Make safety a priority on chilly daysComment on this story
Cape Town - Please remember to stay safe when it gets as cold as it has been over the past few days.
Don’t overload your electricity circuits. Too many adapters, extension leads and multi-plugs in one socket will lead to overheating and short-circuits, which in turn will lead to fires. Switch appliances off when you leave the room. If you are using extension leads, unroll them completely.
If you are using a gas heater, make sure the gas bottle is properly connected and that no gas is leaking. Test the joints with a bit of soapy water. Also check that your hoses are not perished. Don’t leave open fires unattended, always have a screen in place and ensure that the fire is out before you go to bed.
Lastly, make sure your electric blanket is functioning properly and that the covering over the wires is not wearing thin. Don’t leave it on and unattended. My company is repairing two houses at the moment where fires were started by faulty electric blankets.
Questions and answers
Frans from Hermanus offers this: Brown stains caused by wellpoint water can be removed by an oxalic acid solution. Brush on one cup in five litres of lukewarm water, and hose down with clean water.
Les asks: We have installed gas and wish to close up the chimney. What material should we use to cover the hole, which is some 20cm by 20cm?
Answer: I assume that you are talking about the top of the chimney flue that protrudes above the roof. Is it necessary to do anything? Presumably the chimney was fitted with a cowl that did not let any rain into the flue itself. If this is so, let sleeping dogs lie. And it provides additional ventilation for the fumes to escape from your gas fire.
Hopefully the gas heater you have fitted does have mechanical ventilation in the form of an extractor fan, which is now venting through the back of the chimney. Make sure you have a compliance certificate for the whole gas installation.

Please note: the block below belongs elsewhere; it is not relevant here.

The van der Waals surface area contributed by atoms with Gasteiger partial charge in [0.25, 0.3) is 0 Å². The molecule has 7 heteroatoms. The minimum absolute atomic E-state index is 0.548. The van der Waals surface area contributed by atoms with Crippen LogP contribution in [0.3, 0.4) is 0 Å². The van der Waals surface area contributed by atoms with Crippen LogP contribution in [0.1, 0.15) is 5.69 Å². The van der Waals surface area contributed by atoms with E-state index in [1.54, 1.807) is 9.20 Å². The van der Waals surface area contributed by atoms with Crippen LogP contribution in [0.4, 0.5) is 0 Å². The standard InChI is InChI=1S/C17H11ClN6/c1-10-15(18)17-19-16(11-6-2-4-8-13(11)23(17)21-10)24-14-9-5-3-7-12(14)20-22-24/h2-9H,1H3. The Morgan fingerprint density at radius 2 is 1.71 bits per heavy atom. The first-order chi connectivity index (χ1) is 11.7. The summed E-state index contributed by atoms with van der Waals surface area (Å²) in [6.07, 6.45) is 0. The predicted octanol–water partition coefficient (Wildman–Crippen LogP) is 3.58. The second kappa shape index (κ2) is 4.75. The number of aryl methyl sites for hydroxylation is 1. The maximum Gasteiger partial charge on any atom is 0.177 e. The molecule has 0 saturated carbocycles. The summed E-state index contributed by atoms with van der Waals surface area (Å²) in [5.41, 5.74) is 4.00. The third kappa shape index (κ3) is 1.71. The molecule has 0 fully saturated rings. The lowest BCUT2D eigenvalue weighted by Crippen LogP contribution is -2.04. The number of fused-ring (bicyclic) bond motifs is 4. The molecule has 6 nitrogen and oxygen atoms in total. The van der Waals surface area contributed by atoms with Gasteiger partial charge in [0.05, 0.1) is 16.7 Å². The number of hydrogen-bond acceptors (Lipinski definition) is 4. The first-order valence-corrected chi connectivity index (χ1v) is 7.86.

If you just want to close off the vent, you need something that is not going to require maintenance as you don’t want to be climbing up on your roof regularly to service the covering. I’d suggest a small concrete or cement paving slab over the vent, and an exterior quality floor tile on top of the slab.
The slab would need to be bedded in cement mortar, and the tile fixed with a tile adhesive.
Fred writes: I am the chairman of a body corporate consisting of 36 flat owners. Could you recommend a reliable and capable company able to supply and fit a 3m by 5m wooden window on the fifth floor of our block to replace an existing window? I have tried numerous companies and they just don’t seem interested.
Answer: I remain continually surprised at how difficult it is for the man in the street to get quotations. Cape Town is full of contractors sitting around crying into their beers that there is no work, but will they get off their backsides to go and look for it and provide quotes timeously?
No, they will not – that is too much like hard work.
However yours is a slightly different problem. To start with, many contractors shy away from body corporate work, because the chances of getting 36 flat owners to agree and appoint a contractor are well nigh impossible. So why waste your time quoting?
There is also the fear that the managing agents will appoint one of their own panel contractors anyway, regardless of the price.
Also you have a unique once-off problem, that is probably going to involve at least three contractors: someone to install the window, a joiner to make the window, and probably a scaffolding contractor.
The cost of these three items alone will make the cost of a once-off window replacement extremely high.
But there will be a contractor out there who hopefully will seize the opportunity to make some money, so I challenge the industry to contact me, so that I can forward your details to Fred.
A damsel in distress needs help: A few years ago we installed a film on all our north-facing windows, in order to prevent the sun from fading furniture and carpets,
Our house is now on the market and, trying to see the house from a buyer’s point of view, we felt that the film made the rooms look so gloomy. So we easily removed the film – you just loosened a small corner and then peeled it off in a complete sheet.
There is just one problem: there is a sticky residue on the glass, which is proving virtually impossible to remove. Normal household cleaners just made a terrible whitish smear.
Surely there is some solvent we can use?
Answer: As far as I can ascertain there is no easy solution. You are going to need to set time aside, roll up your sleeves and get stuck in.
You need a spray bottle with a soft soapy solution made from something like Johnson’s Baby Shampoo. You’ll also need a very sharp flat paint scraper fitted with the equivalent of a razor blade.
Spray on the water/shampoo mix and scrape in one direction, wiping the blade clean after each stroke. Never turn the blade over and ensure the window glass is wet at all times to avoid scratching it.
A large glazing contractor told me thinners or methylated spirits can also be used as a softener, but you still need to keep the window wet, to avoid scratching. - Weekend Argus
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